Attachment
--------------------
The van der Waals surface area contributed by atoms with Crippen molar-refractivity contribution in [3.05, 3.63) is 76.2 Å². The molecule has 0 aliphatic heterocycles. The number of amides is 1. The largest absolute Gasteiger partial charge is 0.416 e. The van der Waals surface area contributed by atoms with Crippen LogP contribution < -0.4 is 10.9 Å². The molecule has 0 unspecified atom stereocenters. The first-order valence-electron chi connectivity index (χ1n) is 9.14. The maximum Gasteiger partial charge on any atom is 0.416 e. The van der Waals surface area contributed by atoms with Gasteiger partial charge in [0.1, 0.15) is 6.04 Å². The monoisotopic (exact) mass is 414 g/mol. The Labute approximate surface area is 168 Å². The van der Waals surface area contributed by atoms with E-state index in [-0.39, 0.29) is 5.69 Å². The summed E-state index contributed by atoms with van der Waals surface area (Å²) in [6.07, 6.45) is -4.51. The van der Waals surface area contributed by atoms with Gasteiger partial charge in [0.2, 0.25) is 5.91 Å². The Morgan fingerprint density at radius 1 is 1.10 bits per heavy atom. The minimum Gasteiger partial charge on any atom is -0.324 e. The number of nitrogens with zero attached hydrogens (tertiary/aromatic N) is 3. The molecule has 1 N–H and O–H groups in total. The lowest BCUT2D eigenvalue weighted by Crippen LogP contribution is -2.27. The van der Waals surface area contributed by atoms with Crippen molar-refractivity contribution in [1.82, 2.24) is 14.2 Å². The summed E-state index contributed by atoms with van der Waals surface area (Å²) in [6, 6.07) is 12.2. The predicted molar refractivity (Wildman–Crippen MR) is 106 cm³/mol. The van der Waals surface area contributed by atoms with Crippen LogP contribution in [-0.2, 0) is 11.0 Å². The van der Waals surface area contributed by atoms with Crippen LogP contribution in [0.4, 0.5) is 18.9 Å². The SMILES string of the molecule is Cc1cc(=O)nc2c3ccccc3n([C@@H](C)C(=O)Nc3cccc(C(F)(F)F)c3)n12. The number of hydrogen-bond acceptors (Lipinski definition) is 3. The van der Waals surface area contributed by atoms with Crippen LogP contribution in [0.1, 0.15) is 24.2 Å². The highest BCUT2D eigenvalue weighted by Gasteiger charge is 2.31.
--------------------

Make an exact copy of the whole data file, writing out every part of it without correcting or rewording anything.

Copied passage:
The van der Waals surface area contributed by atoms with Crippen molar-refractivity contribution in [3.05, 3.63) is 76.2 Å². The molecule has 0 aliphatic heterocycles. The number of amides is 1. The largest absolute Gasteiger partial charge is 0.416 e. The van der Waals surface area contributed by atoms with Crippen LogP contribution < -0.4 is 10.9 Å². The molecule has 0 unspecified atom stereocenters. The first-order valence-electron chi connectivity index (χ1n) is 9.14. The maximum Gasteiger partial charge on any atom is 0.416 e. The van der Waals surface area contributed by atoms with Gasteiger partial charge in [0.1, 0.15) is 6.04 Å². The monoisotopic (exact) mass is 414 g/mol. The Labute approximate surface area is 168 Å². The van der Waals surface area contributed by atoms with E-state index in [-0.39, 0.29) is 5.69 Å². The summed E-state index contributed by atoms with van der Waals surface area (Å²) in [6.07, 6.45) is -4.51. The van der Waals surface area contributed by atoms with Gasteiger partial charge in [0.2, 0.25) is 5.91 Å². The Morgan fingerprint density at radius 1 is 1.10 bits per heavy atom. The minimum Gasteiger partial charge on any atom is -0.324 e. The number of nitrogens with zero attached hydrogens (tertiary/aromatic N) is 3. The molecule has 1 N–H and O–H groups in total. The lowest BCUT2D eigenvalue weighted by Crippen LogP contribution is -2.27. The van der Waals surface area contributed by atoms with Crippen molar-refractivity contribution in [1.82, 2.24) is 14.2 Å². The summed E-state index contributed by atoms with van der Waals surface area (Å²) in [6, 6.07) is 12.2. The predicted molar refractivity (Wildman–Crippen MR) is 106 cm³/mol. The van der Waals surface area contributed by atoms with Crippen LogP contribution in [-0.2, 0) is 11.0 Å². The van der Waals surface area contributed by atoms with Crippen LogP contribution in [0.4, 0.5) is 18.9 Å². The SMILES string of the molecule is Cc1cc(=O)nc2c3ccccc3n([C@@H](C)C(=O)Nc3cccc(C(F)(F)F)c3)n12. The number of hydrogen-bond acceptors (Lipinski definition) is 3. The van der Waals surface area contributed by atoms with Crippen LogP contribution in [0.1, 0.15) is 24.2 Å². The highest BCUT2D eigenvalue weighted by Gasteiger charge is 2.31.